I would like to make a few comments. As soon as a great work for the Church is being started, experience has taught me that inevitably criticisms will be launched from all sides. It seems to be a sad characteristic of some Catholics that they find particular relish and perhaps unauthentic moral justification by attacking one another. We only need recall how St. Jerome was pilloried for his admirable translation of the Old Testament into Latin. He was so vilified that had it not been for the support of two saintly women, Paula and her daughter Eustochium, he would have thrown in the towel. Then he had to “excuse” himself for giving one half of the human race (women) a preference over the other. St. Teresa’s Foundations makes at times depressing reading; this angelic being was constantly the butt of every conceivable criticism that came from the very persons from whom she could have expected help. Mother Angelica confided to me that the greatest obstacles to her work came from some bishops! This is the price that every Catholic who wants to do great work for the Church will have to pay.

The wise man of Greece, Socrates, already knew that when people run out of arguments, they turn to insults. Being a veteran in the classroom, I can testify that when a relativistic or atheistic student of mine was intellectually “cornered,” he usually hurled insults at me. That Nick Healy has actually been aspersed with offensive words such as “double speak,” “transparent lies,” “chicanery,” “plundering assets” (though not in the NOR) speaks volumes for the un-Catholic attitude of those who attack him. Such offensive words are the last defense of those who run out of valid arguments. This is not a good sign — to disagree can be legitimate; to insult never is. I have known Nick Healy for some 16 years, and have been profoundly impressed by his integrity and selflessness. I am both grieved and shocked by what has been written about him. I protest in the name of justice. The same applies to both Tom Monaghan and Fr. Fessio. One only need compare the tone of Fr. Fessio’s objective article in The Catholic World Report with those published in The Wanderer, the NOR (Sept.), and on the Internet to come to the conclusion that bitterness, resentment, and rancor render a person incapable of judging a situation with fairness.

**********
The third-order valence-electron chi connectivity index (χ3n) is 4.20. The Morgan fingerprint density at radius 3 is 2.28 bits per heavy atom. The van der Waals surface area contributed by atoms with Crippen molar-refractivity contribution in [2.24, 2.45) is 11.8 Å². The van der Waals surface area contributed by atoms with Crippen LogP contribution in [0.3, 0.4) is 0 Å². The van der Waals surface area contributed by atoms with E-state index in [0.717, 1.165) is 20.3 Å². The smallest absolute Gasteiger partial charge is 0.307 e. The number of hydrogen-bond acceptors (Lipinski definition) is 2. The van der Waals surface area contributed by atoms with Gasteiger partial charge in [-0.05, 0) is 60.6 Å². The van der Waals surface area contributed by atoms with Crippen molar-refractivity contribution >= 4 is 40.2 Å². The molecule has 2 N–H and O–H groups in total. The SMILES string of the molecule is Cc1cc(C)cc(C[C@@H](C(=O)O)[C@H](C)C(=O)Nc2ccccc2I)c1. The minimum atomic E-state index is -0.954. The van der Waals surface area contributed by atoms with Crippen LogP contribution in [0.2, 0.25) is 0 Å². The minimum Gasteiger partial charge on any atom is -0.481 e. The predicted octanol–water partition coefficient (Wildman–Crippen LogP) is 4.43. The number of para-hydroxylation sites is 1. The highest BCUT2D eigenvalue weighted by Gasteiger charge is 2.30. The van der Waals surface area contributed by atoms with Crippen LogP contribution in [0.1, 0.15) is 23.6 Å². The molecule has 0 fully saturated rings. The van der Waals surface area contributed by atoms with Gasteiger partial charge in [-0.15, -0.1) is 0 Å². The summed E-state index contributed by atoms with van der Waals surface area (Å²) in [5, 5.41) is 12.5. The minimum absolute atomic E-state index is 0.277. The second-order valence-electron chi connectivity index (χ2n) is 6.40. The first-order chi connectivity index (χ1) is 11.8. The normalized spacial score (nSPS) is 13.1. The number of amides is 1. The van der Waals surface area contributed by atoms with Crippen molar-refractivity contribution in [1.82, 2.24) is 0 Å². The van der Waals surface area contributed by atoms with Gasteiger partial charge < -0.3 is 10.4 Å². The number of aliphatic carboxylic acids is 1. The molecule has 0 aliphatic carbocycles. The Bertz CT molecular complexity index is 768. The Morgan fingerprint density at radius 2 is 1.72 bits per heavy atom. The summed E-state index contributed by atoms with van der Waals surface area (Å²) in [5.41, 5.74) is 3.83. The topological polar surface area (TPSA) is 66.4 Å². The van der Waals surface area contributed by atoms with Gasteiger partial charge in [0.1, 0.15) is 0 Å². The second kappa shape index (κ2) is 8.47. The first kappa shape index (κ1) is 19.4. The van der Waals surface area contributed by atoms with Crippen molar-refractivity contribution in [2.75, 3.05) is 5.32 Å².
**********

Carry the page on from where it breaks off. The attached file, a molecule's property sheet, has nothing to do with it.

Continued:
On the other hand, Nick Healy’s noble acceptance of these public humiliations should impress every fair-minded person.

Alice von Hildebrand
New Rochelle, New York




I Could Scream

I was very pleased to see the letter on certain of our bishops titled “‘Please Have the Decency to Resign’” from Dennis Sliva (Sept.). I read the letter following the Mass on EWTN; there I heard a very strong statement from the priest at the end of his sermon saying, “finally, I beg you, I plead with you, pray for our bishops; the devil has a good hold on many of them!”

Thank you for your stand in reporting the truth about our Holy Roman Catholic Church. I can appreciate your magazine more than many others because I often hear that everything is just fine; all we need do is love God and be good to other people. I am so tired of hearing this — even at Mass — that I could scream.

Miss Eileen Devine
Parkside, Pennsylvania




We Need More Scott Hahns

I spent 20 years in academe as a graduate student, professor, and administrator and I couldn’t help but cringe when I read Edward O’Neill’s very clever hatchet job on Scott Hahn (June). As a recent convert (2002), an avid reader of Catholic works and Scripture, and proud to be in the school of the likes of Archbishop Chaput, Bishop Bruskewitz, and Bishop Curtiss, I applaud what Prof. Hahn has brought to the laity. No other popular author since Bishop Sheen has had such an effect on the day-to-day Catholics.

A few more Scott Hahns couldn’t hurt the sagging fortunes of our Holy Mother Church!